Cal-Maine Foods (NASDAQ:CALM) reported another rough quarter back in March. The company continues to struggle in a tough hard-shell egg industry that is still trying to rebalance after the 2015 avian flu outbreak. Here are three important takeaways from management's latest prepared comments.
Eggs are getting fried
In the spring of 2015, avian flu broke out in the Midwest, devastating flocks of chickens. That caused a shortage of eggs, which in turn sent egg prices soaring.
Farms hit by the outbreak struggled, but many of those left unaffected posted record sales and profits. Cal-Maine was one of those producers. However, as the industry recovered and rebuilt its population of hens, prices went south. Cal-Maine thus suffered a quick reversal of fortune as revenue has been more than cut in half and losses mounted.
The outlook is no better
Egg prices paid to farmers have barely made a recovery. A few cases of avian flu were reported over the winter months, causing a brief rally in prices, but none of them affected what is now a younger and more productive national flock of egg-laying hens.
Management sees the pain persisting for some time. There is an oversupply of eggs on the market, which is keeping a lid on prices, and demand has yet to return to pre-flu levels. With that gloomy outlook, Cal-Maine has resorted to cost-cutting to keep things afloat.
However, that doesn't mean investors are out of the woods. One of the reasons to invest in Cal-Maine is its policy of paying out one-third of profits to shareholders as a variable dividend -- that is, assuming there are profits. The company also has a policy of running two consecutive profitable quarters in a row before doling out any cash.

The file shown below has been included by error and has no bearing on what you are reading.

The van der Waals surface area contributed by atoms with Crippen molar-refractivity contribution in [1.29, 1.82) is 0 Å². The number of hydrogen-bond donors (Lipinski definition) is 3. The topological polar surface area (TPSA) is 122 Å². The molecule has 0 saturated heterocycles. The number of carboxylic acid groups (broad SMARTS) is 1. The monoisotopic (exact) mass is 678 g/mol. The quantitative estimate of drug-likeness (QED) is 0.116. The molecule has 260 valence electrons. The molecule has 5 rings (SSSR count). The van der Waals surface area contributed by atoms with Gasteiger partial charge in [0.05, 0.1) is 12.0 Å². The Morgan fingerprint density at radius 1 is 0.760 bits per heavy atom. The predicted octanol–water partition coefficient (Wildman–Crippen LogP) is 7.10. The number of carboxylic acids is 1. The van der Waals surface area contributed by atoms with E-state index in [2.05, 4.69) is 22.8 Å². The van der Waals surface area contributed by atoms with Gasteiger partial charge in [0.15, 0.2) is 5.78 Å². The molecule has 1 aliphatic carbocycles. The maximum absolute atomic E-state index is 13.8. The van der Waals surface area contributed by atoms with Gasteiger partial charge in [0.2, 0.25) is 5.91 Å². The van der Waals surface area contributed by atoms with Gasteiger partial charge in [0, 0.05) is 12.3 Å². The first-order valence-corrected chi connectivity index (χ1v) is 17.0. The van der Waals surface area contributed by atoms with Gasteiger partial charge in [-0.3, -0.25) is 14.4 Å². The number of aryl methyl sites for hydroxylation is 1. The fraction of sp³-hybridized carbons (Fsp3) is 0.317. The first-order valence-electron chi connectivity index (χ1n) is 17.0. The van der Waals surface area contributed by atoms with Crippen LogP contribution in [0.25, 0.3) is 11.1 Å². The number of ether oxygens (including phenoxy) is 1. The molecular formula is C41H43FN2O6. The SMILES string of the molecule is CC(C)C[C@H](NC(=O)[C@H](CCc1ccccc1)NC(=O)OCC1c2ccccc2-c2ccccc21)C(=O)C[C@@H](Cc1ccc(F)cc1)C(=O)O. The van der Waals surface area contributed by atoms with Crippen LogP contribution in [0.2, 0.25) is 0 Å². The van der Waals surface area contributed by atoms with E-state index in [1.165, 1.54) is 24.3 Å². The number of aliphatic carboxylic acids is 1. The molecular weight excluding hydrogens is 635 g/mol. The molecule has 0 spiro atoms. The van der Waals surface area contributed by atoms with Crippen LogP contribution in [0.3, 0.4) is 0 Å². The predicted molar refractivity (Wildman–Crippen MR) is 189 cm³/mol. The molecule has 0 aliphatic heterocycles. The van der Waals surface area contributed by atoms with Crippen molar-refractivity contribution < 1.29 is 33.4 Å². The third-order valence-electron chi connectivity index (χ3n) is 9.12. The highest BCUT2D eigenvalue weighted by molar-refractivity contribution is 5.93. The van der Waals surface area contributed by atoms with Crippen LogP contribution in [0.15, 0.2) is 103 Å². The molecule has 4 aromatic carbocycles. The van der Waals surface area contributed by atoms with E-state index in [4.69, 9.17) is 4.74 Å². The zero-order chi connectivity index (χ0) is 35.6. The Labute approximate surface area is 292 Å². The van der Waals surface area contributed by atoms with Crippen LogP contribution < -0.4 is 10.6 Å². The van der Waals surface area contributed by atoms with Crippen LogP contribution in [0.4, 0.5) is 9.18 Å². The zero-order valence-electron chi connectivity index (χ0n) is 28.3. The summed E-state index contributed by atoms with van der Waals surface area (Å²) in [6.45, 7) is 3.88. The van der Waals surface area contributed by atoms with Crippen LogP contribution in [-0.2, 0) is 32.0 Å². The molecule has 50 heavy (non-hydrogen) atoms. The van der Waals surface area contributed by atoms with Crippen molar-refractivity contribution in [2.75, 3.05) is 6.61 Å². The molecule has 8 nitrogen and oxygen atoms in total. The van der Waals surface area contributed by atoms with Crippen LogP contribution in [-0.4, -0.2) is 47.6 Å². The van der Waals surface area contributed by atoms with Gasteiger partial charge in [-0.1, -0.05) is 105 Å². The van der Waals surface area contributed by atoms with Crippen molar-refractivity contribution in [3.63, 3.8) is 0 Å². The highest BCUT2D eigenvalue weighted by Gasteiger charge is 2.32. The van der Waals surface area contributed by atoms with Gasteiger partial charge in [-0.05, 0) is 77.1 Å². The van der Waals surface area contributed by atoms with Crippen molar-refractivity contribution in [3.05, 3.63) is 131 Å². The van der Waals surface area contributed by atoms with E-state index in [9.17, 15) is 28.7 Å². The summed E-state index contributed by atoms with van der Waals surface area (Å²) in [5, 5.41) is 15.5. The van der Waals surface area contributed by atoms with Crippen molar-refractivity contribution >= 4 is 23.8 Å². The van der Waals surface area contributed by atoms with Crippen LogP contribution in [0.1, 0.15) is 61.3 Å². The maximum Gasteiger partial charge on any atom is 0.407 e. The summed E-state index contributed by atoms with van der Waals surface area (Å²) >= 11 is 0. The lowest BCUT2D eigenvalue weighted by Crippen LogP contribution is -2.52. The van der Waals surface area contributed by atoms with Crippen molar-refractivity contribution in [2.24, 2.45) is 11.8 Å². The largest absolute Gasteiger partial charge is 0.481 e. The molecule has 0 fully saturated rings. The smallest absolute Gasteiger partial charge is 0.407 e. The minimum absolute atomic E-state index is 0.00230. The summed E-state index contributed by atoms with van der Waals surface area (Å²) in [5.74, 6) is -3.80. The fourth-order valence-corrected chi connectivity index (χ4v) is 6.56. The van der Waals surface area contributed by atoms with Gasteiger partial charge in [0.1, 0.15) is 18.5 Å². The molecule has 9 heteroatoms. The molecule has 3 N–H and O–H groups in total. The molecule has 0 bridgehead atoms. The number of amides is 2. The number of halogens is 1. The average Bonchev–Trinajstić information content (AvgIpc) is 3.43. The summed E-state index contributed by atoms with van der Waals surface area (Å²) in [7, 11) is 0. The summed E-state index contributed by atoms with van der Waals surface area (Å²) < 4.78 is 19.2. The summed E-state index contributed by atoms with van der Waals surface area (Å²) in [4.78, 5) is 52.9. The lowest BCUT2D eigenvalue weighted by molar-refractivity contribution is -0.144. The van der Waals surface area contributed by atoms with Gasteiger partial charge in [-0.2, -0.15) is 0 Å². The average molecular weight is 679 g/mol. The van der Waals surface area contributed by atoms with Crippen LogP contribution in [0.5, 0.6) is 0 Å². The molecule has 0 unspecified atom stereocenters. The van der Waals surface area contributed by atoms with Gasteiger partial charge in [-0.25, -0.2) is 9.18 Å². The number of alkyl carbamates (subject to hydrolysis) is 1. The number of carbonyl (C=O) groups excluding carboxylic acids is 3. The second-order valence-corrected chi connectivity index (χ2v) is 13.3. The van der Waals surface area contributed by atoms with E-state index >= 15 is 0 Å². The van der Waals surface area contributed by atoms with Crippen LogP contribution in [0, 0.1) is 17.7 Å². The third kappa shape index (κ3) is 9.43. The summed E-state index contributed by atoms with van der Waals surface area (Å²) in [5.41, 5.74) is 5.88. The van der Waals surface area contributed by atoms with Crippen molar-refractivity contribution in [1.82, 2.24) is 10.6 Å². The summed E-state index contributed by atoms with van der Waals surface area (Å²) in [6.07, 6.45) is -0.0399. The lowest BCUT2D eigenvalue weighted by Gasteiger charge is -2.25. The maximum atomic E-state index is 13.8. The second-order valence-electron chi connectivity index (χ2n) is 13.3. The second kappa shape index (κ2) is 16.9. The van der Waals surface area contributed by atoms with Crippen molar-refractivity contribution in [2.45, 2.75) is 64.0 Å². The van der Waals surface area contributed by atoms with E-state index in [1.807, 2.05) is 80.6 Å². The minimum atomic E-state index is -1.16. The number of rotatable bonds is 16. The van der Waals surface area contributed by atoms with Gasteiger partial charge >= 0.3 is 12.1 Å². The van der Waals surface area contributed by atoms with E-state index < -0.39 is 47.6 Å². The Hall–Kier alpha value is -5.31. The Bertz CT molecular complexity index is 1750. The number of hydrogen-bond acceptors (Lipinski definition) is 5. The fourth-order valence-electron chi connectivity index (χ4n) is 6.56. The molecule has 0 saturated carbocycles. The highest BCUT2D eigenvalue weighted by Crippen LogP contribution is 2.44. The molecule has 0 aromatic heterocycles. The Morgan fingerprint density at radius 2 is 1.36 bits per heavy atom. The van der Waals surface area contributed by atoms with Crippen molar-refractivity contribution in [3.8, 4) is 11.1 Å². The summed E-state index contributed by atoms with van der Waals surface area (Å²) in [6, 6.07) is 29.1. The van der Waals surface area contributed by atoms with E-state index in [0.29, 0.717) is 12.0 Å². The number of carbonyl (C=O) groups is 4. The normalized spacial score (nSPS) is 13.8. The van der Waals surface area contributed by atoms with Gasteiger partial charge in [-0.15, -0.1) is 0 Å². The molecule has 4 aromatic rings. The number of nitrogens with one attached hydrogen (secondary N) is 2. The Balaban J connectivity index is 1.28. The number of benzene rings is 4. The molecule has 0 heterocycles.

With the bottom line for the fiscal year to date off by $50 million, the dividend is gone and not coming back for a while.
Expansion continues nonetheless
While the industry is struggling, Cal-Maine has gone on the offensive and has been buying smaller rivals. In the last six months, the company acquired two egg producers -- the first was Foodonics' 1.6 million hen operation back in November. In March, Happy Hen Egg Farms in Texas with its 1.2 million capacity operation was taken over.
Other expansion projects aimed at increasing efficiency and production in key areas are also under way. The projects, which ring up to $86 million, are targeting the growing demand for cage-free and organic eggs. The company sees the industry slowly transitioning to cage-free over time, but it feels that investing early on will open up new growth opportunities in food service and for large nationwide retailers.
Cal-Maine is the heavy hitter in the egg industry with 23% of U.S. market share last year. However, despite efforts to control costs and consolidate the number of producers in the industry, the company is still reliant on egg prices. Until that price reverses its weak trend, it's hard to get excited about this stock.